To my knowledge, there are few if any Greeks within burrowing distance of my family tree, and while I nodded politely at the few good jokes that came out of Greece's ongoing financial crises and ignored the rest, I couldn't bring myself to raise the sort of unholy hell some believe is necessary to political discourse in this day and age: for all I can tell, we're done for. If the entire fricking world is rapidly descending into the toilet, and you can't tell me it isn't, it's sort of pointless to claim that the Ty-D-Bol Man can somehow save it.

Besides, I have one thing in common with the Greeks: I've been there.

Michael D. Tanner wrote in the New York Post this past weekend:

[J]ust like Greece, the United States government has been living beyond its means, running up an enormous debt that will eventually need to be repaid.

True, our budget deficit this year will be lower than it has been, just $486 billion compared to $1.4 trillion as recently as 2009. But this is just a temporary respite. Within the next couple of years the deficit will start to rise again. By 2025, we will again face trillion-dollar shortfalls.

And even a $486 billion deficit adds to our ever growing debt. Our national debt currently approaches $18.2 trillion, roughly 101% of GDP. That's right. We owe more than the value of all the goods and services produced in this country every year. It is as if your credit-card bills exceeded your entire pay check.

By this standard, I was in the hole by 145 percent. And that was barely the half of it:

If one includes future unfunded liabilities for Social Security and Medicare, our real debt exceeds $90 trillion. That's more than five times our GDP.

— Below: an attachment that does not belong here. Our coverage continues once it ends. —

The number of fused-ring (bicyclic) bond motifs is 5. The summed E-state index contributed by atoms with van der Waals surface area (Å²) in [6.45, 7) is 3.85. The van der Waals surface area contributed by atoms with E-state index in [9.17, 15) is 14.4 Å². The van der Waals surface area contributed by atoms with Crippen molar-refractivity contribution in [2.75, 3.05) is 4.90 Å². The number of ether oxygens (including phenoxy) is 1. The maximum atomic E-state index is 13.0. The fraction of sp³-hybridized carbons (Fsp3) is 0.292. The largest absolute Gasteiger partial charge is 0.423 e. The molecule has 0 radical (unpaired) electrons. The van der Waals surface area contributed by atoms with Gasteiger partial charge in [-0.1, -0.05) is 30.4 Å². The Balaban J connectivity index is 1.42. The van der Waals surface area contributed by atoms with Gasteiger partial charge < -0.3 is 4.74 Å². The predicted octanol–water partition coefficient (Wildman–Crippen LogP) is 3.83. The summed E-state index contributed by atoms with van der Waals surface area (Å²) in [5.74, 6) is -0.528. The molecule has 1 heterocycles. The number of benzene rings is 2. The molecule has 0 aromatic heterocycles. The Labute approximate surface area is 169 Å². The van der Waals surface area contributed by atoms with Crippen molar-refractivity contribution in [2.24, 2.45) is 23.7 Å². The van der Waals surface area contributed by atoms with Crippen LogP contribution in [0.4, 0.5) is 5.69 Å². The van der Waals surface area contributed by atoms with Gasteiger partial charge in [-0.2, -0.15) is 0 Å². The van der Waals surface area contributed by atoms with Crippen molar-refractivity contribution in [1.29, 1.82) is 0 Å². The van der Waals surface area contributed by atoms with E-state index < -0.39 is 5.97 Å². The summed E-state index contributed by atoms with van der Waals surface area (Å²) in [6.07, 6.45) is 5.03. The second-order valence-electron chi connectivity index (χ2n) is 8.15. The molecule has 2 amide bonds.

And I still owed $65,000 on the palatial estate at Surlywood. I could have voted for austerity, or I could have waited for austerity to be visited upon me from without; the results would have been either bad or worse.

So in the spring of 2010, I bowed to the inevitable. More than one-third of what I earned would be diverted to deficit reduction. I grat my teeth and vowed to ride it out.

That very month, the cousin — probably wasn't the mother — of all hailstorms pounded away at the roof of my house. Insurance covered about 80 percent of that, but it was still two thousand dollars I didn't have that I somehow had to come up with.

Time wore on. Inflation took its toll. Insurance on the house doubled, then tripled. Still, I rode it out.

Fifty-five thousand dollars later, it was over. Sort of. A few bits of paperwork here and there had to be dealt with. But that particular monkey was finally off my back, and the mortgage, while it's still there, is now my one and only debt: the car was paid off before any of this started.

Now one could argue that I had no sense borrowing $75,000 to buy a house back in 2003, especially since I was already about twenty grand in the hole. But apartment life had become even more intolerable than usual, and hey, the bank, by their standards, was willing to lend me ninety grand. To me, this represented a fair amount of restraint. However, expenses rose far faster than did income, and in 2006 I had to replace my long-since-paid-for car, no thanks to a member of the family Cervidae, which I could just barely afford, and woe betide me if the darn thing ever needed service.

Needless to say, it needed service. And of course, so did everything else. As Herb Stein once pointed out, things that can't go on forever won't. So I came to my day of reckoning, fought the good fight to the best of my ability, and emerged a bruised and broken, but not broke, survivor.

The Greeks, not at all unexpectedly, opted to kick this particular can a little farther down the road, in the manner of, oh, every other government on earth, with the exception of Iceland. I don't really feel qualified to preach at anyone these days. On the other hand, it's a damn shame that I'm returning to a positive net worth at precisely the time when everything's getting ready to be worth nothing.

The Vent

#924
  7 July 2015

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